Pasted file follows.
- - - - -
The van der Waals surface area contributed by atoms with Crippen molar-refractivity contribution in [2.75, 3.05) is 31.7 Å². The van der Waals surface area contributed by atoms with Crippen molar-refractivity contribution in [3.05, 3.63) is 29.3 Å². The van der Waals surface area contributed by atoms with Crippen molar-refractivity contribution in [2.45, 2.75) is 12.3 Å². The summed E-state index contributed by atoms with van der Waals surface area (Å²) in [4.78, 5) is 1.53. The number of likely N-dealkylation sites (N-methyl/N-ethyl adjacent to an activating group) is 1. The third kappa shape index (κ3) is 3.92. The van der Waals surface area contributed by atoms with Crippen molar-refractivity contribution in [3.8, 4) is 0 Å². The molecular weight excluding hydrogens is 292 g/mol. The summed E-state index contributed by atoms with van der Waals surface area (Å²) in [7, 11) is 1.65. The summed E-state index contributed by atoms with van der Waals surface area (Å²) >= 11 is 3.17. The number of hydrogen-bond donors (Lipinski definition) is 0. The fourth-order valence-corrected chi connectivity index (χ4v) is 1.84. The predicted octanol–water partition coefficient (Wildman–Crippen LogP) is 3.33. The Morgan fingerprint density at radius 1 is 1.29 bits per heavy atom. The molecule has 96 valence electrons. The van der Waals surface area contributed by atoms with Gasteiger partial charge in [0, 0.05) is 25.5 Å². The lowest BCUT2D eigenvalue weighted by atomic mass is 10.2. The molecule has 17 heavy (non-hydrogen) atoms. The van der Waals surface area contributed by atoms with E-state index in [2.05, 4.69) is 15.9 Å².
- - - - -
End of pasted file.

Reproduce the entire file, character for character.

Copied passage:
The van der Waals surface area contributed by atoms with Crippen molar-refractivity contribution in [2.75, 3.05) is 31.7 Å². The van der Waals surface area contributed by atoms with Crippen molar-refractivity contribution in [3.05, 3.63) is 29.3 Å². The van der Waals surface area contributed by atoms with Crippen molar-refractivity contribution in [2.45, 2.75) is 12.3 Å². The summed E-state index contributed by atoms with van der Waals surface area (Å²) in [4.78, 5) is 1.53. The number of likely N-dealkylation sites (N-methyl/N-ethyl adjacent to an activating group) is 1. The third kappa shape index (κ3) is 3.92. The van der Waals surface area contributed by atoms with Crippen molar-refractivity contribution in [3.8, 4) is 0 Å². The molecular weight excluding hydrogens is 292 g/mol. The summed E-state index contributed by atoms with van der Waals surface area (Å²) in [7, 11) is 1.65. The summed E-state index contributed by atoms with van der Waals surface area (Å²) >= 11 is 3.17. The number of hydrogen-bond donors (Lipinski definition) is 0. The fourth-order valence-corrected chi connectivity index (χ4v) is 1.84. The predicted octanol–water partition coefficient (Wildman–Crippen LogP) is 3.33. The Morgan fingerprint density at radius 1 is 1.29 bits per heavy atom. The molecule has 96 valence electrons. The van der Waals surface area contributed by atoms with Gasteiger partial charge in [0, 0.05) is 25.5 Å². The lowest BCUT2D eigenvalue weighted by atomic mass is 10.2. The molecule has 17 heavy (non-hydrogen) atoms. The van der Waals surface area contributed by atoms with E-state index in [2.05, 4.69) is 15.9 Å².